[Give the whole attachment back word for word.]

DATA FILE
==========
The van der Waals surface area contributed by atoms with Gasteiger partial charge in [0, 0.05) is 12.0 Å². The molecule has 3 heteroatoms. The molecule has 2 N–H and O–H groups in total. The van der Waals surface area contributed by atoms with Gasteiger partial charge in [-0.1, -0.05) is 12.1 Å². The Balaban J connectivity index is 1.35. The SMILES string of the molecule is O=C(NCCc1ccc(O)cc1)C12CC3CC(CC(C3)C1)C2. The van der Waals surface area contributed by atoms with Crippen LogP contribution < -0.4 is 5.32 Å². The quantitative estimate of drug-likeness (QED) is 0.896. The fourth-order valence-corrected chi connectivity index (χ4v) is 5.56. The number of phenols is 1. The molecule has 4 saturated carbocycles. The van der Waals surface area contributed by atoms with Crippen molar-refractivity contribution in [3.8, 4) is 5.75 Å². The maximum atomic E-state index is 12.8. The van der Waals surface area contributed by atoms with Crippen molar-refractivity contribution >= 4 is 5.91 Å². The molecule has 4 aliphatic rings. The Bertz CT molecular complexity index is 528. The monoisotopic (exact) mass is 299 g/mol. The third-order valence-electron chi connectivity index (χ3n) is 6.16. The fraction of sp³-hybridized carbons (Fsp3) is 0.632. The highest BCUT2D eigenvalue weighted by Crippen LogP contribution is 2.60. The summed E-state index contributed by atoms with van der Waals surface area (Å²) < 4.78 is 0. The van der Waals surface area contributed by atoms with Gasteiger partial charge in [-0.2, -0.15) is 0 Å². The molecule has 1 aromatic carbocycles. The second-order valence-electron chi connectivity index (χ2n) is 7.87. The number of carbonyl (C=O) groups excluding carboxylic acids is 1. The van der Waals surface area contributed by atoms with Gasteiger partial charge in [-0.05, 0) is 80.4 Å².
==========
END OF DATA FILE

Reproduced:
The van der Waals surface area contributed by atoms with Gasteiger partial charge in [0, 0.05) is 12.0 Å². The molecule has 3 heteroatoms. The molecule has 2 N–H and O–H groups in total. The van der Waals surface area contributed by atoms with Gasteiger partial charge in [-0.1, -0.05) is 12.1 Å². The Balaban J connectivity index is 1.35. The SMILES string of the molecule is O=C(NCCc1ccc(O)cc1)C12CC3CC(CC(C3)C1)C2. The van der Waals surface area contributed by atoms with Crippen LogP contribution < -0.4 is 5.32 Å². The quantitative estimate of drug-likeness (QED) is 0.896. The fourth-order valence-corrected chi connectivity index (χ4v) is 5.56. The number of phenols is 1. The molecule has 4 saturated carbocycles. The van der Waals surface area contributed by atoms with Crippen molar-refractivity contribution in [3.8, 4) is 5.75 Å². The maximum atomic E-state index is 12.8. The van der Waals surface area contributed by atoms with Crippen molar-refractivity contribution >= 4 is 5.91 Å². The molecule has 4 aliphatic rings. The Bertz CT molecular complexity index is 528. The monoisotopic (exact) mass is 299 g/mol. The third-order valence-electron chi connectivity index (χ3n) is 6.16. The fraction of sp³-hybridized carbons (Fsp3) is 0.632. The highest BCUT2D eigenvalue weighted by Crippen LogP contribution is 2.60. The summed E-state index contributed by atoms with van der Waals surface area (Å²) < 4.78 is 0. The van der Waals surface area contributed by atoms with Gasteiger partial charge in [-0.2, -0.15) is 0 Å². The molecule has 1 aromatic carbocycles. The second-order valence-electron chi connectivity index (χ2n) is 7.87. The number of carbonyl (C=O) groups excluding carboxylic acids is 1. The van der Waals surface area contributed by atoms with Gasteiger partial charge in [-0.05, 0) is 80.4 Å².